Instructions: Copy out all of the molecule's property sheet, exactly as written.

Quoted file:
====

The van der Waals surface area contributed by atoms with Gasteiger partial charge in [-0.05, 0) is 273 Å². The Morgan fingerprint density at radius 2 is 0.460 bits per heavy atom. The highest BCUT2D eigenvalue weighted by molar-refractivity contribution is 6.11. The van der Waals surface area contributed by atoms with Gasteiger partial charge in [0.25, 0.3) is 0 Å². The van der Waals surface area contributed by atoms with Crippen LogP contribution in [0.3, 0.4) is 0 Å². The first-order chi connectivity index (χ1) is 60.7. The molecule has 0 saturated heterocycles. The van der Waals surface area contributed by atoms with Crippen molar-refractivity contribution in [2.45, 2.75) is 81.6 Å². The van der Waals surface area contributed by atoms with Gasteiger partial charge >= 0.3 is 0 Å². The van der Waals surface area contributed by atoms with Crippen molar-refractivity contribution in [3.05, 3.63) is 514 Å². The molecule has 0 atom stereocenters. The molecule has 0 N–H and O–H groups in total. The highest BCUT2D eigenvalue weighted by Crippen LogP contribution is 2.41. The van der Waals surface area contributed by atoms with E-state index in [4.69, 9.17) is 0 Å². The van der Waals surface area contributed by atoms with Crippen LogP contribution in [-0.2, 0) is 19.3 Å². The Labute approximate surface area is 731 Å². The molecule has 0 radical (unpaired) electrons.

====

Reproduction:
The van der Waals surface area contributed by atoms with Gasteiger partial charge in [-0.05, 0) is 273 Å². The Morgan fingerprint density at radius 2 is 0.460 bits per heavy atom. The highest BCUT2D eigenvalue weighted by molar-refractivity contribution is 6.11. The van der Waals surface area contributed by atoms with Gasteiger partial charge in [0.25, 0.3) is 0 Å². The van der Waals surface area contributed by atoms with Crippen LogP contribution in [0.3, 0.4) is 0 Å². The first-order chi connectivity index (χ1) is 60.7. The molecule has 0 saturated heterocycles. The van der Waals surface area contributed by atoms with Crippen molar-refractivity contribution in [2.45, 2.75) is 81.6 Å². The van der Waals surface area contributed by atoms with Gasteiger partial charge >= 0.3 is 0 Å². The van der Waals surface area contributed by atoms with Crippen molar-refractivity contribution in [3.05, 3.63) is 514 Å². The molecule has 0 atom stereocenters. The molecule has 0 N–H and O–H groups in total. The highest BCUT2D eigenvalue weighted by Crippen LogP contribution is 2.41. The van der Waals surface area contributed by atoms with E-state index in [4.69, 9.17) is 0 Å². The van der Waals surface area contributed by atoms with Crippen LogP contribution in [-0.2, 0) is 19.3 Å². The Labute approximate surface area is 731 Å². The molecule has 0 radical (unpaired) electrons.